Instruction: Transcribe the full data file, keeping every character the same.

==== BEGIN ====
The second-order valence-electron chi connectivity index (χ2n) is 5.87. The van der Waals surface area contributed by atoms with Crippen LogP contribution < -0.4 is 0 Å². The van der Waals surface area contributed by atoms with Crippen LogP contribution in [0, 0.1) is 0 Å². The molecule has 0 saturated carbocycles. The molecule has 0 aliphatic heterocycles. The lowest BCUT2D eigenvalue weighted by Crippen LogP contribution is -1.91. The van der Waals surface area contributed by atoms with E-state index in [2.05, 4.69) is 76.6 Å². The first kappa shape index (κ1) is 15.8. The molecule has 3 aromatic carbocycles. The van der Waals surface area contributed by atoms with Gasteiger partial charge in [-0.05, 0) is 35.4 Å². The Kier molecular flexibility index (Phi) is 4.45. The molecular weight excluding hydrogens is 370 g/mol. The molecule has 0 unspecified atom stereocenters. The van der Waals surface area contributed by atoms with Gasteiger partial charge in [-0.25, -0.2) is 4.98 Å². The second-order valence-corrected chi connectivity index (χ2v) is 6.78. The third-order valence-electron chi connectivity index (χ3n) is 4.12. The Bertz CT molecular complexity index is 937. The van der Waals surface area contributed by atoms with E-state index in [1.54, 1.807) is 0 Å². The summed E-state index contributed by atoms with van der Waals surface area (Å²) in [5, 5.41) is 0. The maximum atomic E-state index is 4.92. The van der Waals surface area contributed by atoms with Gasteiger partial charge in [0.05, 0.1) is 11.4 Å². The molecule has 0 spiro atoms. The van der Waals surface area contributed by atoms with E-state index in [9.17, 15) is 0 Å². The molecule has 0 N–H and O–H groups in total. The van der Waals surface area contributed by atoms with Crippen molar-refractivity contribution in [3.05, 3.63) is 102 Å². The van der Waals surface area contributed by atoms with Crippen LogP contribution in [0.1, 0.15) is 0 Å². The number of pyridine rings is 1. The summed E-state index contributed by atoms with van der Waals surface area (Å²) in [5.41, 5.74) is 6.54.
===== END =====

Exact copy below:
The second-order valence-electron chi connectivity index (χ2n) is 5.87. The van der Waals surface area contributed by atoms with Crippen LogP contribution < -0.4 is 0 Å². The van der Waals surface area contributed by atoms with Crippen LogP contribution in [0, 0.1) is 0 Å². The molecule has 0 saturated carbocycles. The molecule has 0 aliphatic heterocycles. The lowest BCUT2D eigenvalue weighted by Crippen LogP contribution is -1.91. The van der Waals surface area contributed by atoms with E-state index in [2.05, 4.69) is 76.6 Å². The first kappa shape index (κ1) is 15.8. The molecule has 3 aromatic carbocycles. The van der Waals surface area contributed by atoms with Gasteiger partial charge in [-0.05, 0) is 35.4 Å². The Kier molecular flexibility index (Phi) is 4.45. The molecular weight excluding hydrogens is 370 g/mol. The molecule has 0 unspecified atom stereocenters. The van der Waals surface area contributed by atoms with Gasteiger partial charge in [-0.25, -0.2) is 4.98 Å². The second-order valence-corrected chi connectivity index (χ2v) is 6.78. The third-order valence-electron chi connectivity index (χ3n) is 4.12. The Bertz CT molecular complexity index is 937. The van der Waals surface area contributed by atoms with E-state index in [1.54, 1.807) is 0 Å². The summed E-state index contributed by atoms with van der Waals surface area (Å²) in [5, 5.41) is 0. The maximum atomic E-state index is 4.92. The van der Waals surface area contributed by atoms with Gasteiger partial charge in [0.05, 0.1) is 11.4 Å². The molecule has 0 spiro atoms. The van der Waals surface area contributed by atoms with E-state index in [9.17, 15) is 0 Å². The molecule has 0 N–H and O–H groups in total. The van der Waals surface area contributed by atoms with Crippen molar-refractivity contribution in [3.05, 3.63) is 102 Å². The van der Waals surface area contributed by atoms with Crippen LogP contribution in [0.1, 0.15) is 0 Å². The number of pyridine rings is 1. The summed E-state index contributed by atoms with van der Waals surface area (Å²) in [5.41, 5.74) is 6.54.